U.N. Estimates Loss of 195M Full-Time Jobs

The agency says full or partial lockdown measures now affect about 81 percent of the global workforce.

A police officer stands outside St Thomas' Hospital in central London as British Prime Minister Boris Johnson was moved to intensive care after his coronavirus symptoms worsened on Monday April 6, 2020. Johnson was admitted to St Thomas' hospital in central London on Sunday after his coronavirus symptoms persisted for 10 days. Having been in hospital for tests and observation, his doctors advised that he be admitted to intensive care on Monday evening.
A police officer stands outside St Thomas' Hospital in central London as British Prime Minister Boris Johnson was moved to intensive care after his coronavirus symptoms worsened on Monday April 6, 2020. Johnson was admitted to St Thomas' hospital in central London on Sunday after his coronavirus symptoms persisted for 10 days. Having been in hospital for tests and observation, his doctors advised that he be admitted to intensive care on Monday evening.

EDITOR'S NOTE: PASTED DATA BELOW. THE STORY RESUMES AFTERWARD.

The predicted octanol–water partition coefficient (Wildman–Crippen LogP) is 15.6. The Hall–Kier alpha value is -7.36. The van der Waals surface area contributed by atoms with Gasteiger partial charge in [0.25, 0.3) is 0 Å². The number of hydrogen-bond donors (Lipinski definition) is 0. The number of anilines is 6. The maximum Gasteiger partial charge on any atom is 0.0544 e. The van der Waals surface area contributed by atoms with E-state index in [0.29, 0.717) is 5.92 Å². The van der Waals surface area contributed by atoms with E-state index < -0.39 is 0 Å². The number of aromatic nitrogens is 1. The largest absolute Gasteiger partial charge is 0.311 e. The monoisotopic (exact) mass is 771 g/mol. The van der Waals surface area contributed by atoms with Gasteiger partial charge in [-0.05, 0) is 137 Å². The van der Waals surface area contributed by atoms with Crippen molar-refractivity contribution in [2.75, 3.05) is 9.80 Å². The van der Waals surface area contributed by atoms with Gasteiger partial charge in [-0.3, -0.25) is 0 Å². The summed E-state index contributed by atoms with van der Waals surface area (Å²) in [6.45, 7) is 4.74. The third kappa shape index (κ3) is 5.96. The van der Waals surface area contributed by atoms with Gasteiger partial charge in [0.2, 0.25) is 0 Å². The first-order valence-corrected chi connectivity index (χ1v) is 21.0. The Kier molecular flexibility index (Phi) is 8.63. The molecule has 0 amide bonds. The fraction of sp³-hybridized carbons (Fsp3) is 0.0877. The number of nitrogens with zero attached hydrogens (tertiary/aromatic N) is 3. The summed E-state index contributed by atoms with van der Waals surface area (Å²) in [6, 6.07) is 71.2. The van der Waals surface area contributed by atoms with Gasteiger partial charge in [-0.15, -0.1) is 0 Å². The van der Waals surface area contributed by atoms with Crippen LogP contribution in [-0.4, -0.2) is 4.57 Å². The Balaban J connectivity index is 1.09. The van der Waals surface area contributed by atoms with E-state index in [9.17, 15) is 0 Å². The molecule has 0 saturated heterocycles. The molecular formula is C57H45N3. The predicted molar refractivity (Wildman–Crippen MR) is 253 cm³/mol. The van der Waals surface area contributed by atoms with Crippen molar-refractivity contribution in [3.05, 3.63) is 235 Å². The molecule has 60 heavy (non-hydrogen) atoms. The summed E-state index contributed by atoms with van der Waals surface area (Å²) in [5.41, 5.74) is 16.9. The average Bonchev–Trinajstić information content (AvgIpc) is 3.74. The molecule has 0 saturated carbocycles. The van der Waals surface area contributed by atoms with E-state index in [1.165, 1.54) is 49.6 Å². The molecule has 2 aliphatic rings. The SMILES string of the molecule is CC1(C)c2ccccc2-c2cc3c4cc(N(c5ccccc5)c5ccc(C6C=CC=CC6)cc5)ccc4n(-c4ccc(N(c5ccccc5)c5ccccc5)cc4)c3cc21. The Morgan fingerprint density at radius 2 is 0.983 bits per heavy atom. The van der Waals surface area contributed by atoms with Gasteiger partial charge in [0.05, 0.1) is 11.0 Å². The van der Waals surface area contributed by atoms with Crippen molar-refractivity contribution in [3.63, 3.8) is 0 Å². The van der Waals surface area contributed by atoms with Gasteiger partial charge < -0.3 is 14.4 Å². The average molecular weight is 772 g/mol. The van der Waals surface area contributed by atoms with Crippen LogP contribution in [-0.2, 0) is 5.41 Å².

Victoria Jones/PA via AP

GENEVA — The U.N.’s labor organization estimates the equivalent of 195 million full-time jobs could be lost in the second quarter alone from the COVID-19 outbreak, with businesses and plants shuttered worldwide.

The projection from the International Labor Organization is based on an emerging impact of the virus, and it amounts to a big increase from its March 18 prediction for an extra 25 million jobs losses for all of 2020.

ILO Director-General Guy Ryder says, “These figures speak powerfully for themselves: That the world of work is suffering an absolutely extraordinary fall."

The agency says full or partial lockdown measures now affect nearly 2.7 billion workers or about 81 percent of the global workforce.

Some 1.25 billion are in hard-hit sectors such as hotel and food services, manufacturing and retail.

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